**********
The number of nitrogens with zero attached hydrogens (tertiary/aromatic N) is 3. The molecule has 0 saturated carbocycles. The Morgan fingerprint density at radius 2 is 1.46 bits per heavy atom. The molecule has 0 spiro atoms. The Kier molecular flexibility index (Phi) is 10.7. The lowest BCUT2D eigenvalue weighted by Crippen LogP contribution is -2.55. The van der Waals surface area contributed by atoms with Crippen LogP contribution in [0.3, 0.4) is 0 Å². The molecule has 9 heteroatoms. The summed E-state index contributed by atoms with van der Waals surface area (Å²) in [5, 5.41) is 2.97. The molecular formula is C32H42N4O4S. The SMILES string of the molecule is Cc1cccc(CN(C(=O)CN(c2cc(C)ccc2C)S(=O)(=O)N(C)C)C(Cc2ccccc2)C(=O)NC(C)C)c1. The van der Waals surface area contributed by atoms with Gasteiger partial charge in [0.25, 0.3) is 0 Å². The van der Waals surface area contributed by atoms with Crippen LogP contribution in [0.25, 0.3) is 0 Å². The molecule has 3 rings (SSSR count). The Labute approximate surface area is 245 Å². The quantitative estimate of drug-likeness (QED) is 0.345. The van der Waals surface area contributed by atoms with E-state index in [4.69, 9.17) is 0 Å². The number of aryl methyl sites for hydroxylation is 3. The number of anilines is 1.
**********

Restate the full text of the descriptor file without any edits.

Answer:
The number of nitrogens with zero attached hydrogens (tertiary/aromatic N) is 3. The molecule has 0 saturated carbocycles. The Morgan fingerprint density at radius 2 is 1.46 bits per heavy atom. The molecule has 0 spiro atoms. The Kier molecular flexibility index (Phi) is 10.7. The lowest BCUT2D eigenvalue weighted by Crippen LogP contribution is -2.55. The van der Waals surface area contributed by atoms with Crippen LogP contribution in [0.3, 0.4) is 0 Å². The molecule has 9 heteroatoms. The summed E-state index contributed by atoms with van der Waals surface area (Å²) in [5, 5.41) is 2.97. The molecular formula is C32H42N4O4S. The SMILES string of the molecule is Cc1cccc(CN(C(=O)CN(c2cc(C)ccc2C)S(=O)(=O)N(C)C)C(Cc2ccccc2)C(=O)NC(C)C)c1. The van der Waals surface area contributed by atoms with Gasteiger partial charge in [0.25, 0.3) is 0 Å². The van der Waals surface area contributed by atoms with Crippen LogP contribution in [0.25, 0.3) is 0 Å². The molecule has 3 rings (SSSR count). The Labute approximate surface area is 245 Å². The quantitative estimate of drug-likeness (QED) is 0.345. The van der Waals surface area contributed by atoms with E-state index in [4.69, 9.17) is 0 Å². The number of aryl methyl sites for hydroxylation is 3. The number of anilines is 1.